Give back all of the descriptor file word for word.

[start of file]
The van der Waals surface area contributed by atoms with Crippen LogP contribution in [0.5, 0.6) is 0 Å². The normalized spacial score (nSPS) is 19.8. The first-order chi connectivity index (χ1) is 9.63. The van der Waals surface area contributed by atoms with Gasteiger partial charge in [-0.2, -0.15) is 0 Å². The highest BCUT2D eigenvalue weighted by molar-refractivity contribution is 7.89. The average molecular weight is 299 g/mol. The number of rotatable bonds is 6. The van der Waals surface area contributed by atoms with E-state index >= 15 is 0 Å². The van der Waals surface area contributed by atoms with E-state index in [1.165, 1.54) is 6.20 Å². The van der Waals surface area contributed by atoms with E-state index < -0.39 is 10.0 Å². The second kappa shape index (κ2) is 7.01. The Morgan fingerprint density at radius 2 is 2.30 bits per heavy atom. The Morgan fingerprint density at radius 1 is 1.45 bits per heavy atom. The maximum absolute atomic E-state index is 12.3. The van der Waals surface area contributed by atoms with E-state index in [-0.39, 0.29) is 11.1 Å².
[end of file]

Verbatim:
The van der Waals surface area contributed by atoms with Crippen LogP contribution in [0.5, 0.6) is 0 Å². The normalized spacial score (nSPS) is 19.8. The first-order chi connectivity index (χ1) is 9.63. The van der Waals surface area contributed by atoms with Gasteiger partial charge in [-0.2, -0.15) is 0 Å². The highest BCUT2D eigenvalue weighted by molar-refractivity contribution is 7.89. The average molecular weight is 299 g/mol. The number of rotatable bonds is 6. The van der Waals surface area contributed by atoms with E-state index >= 15 is 0 Å². The van der Waals surface area contributed by atoms with E-state index in [1.165, 1.54) is 6.20 Å². The van der Waals surface area contributed by atoms with E-state index < -0.39 is 10.0 Å². The second kappa shape index (κ2) is 7.01. The Morgan fingerprint density at radius 2 is 2.30 bits per heavy atom. The Morgan fingerprint density at radius 1 is 1.45 bits per heavy atom. The maximum absolute atomic E-state index is 12.3. The van der Waals surface area contributed by atoms with E-state index in [-0.39, 0.29) is 11.1 Å².